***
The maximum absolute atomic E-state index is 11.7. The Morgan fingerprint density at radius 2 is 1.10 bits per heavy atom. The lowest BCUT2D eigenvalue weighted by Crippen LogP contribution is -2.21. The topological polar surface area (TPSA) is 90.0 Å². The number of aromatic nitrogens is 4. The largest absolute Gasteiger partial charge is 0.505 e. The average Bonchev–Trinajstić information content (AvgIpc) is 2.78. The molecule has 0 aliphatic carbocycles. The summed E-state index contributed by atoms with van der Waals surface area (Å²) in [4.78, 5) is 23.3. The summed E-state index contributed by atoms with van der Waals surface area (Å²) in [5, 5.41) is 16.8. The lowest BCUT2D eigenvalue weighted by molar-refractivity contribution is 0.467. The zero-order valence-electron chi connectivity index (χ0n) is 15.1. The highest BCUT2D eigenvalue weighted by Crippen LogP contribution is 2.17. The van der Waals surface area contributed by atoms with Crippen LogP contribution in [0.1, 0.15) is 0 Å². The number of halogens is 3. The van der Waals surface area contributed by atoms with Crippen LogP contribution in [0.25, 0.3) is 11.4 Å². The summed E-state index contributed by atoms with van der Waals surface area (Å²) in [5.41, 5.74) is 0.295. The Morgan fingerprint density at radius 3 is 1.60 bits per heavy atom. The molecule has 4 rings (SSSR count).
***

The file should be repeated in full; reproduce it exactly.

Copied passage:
The maximum absolute atomic E-state index is 11.7. The Morgan fingerprint density at radius 2 is 1.10 bits per heavy atom. The lowest BCUT2D eigenvalue weighted by Crippen LogP contribution is -2.21. The topological polar surface area (TPSA) is 90.0 Å². The number of aromatic nitrogens is 4. The largest absolute Gasteiger partial charge is 0.505 e. The average Bonchev–Trinajstić information content (AvgIpc) is 2.78. The molecule has 0 aliphatic carbocycles. The summed E-state index contributed by atoms with van der Waals surface area (Å²) in [4.78, 5) is 23.3. The summed E-state index contributed by atoms with van der Waals surface area (Å²) in [5, 5.41) is 16.8. The lowest BCUT2D eigenvalue weighted by molar-refractivity contribution is 0.467. The zero-order valence-electron chi connectivity index (χ0n) is 15.1. The highest BCUT2D eigenvalue weighted by Crippen LogP contribution is 2.17. The van der Waals surface area contributed by atoms with Crippen LogP contribution in [0.1, 0.15) is 0 Å². The number of halogens is 3. The van der Waals surface area contributed by atoms with Crippen LogP contribution in [0.25, 0.3) is 11.4 Å². The summed E-state index contributed by atoms with van der Waals surface area (Å²) in [5.41, 5.74) is 0.295. The Morgan fingerprint density at radius 3 is 1.60 bits per heavy atom. The molecule has 4 rings (SSSR count).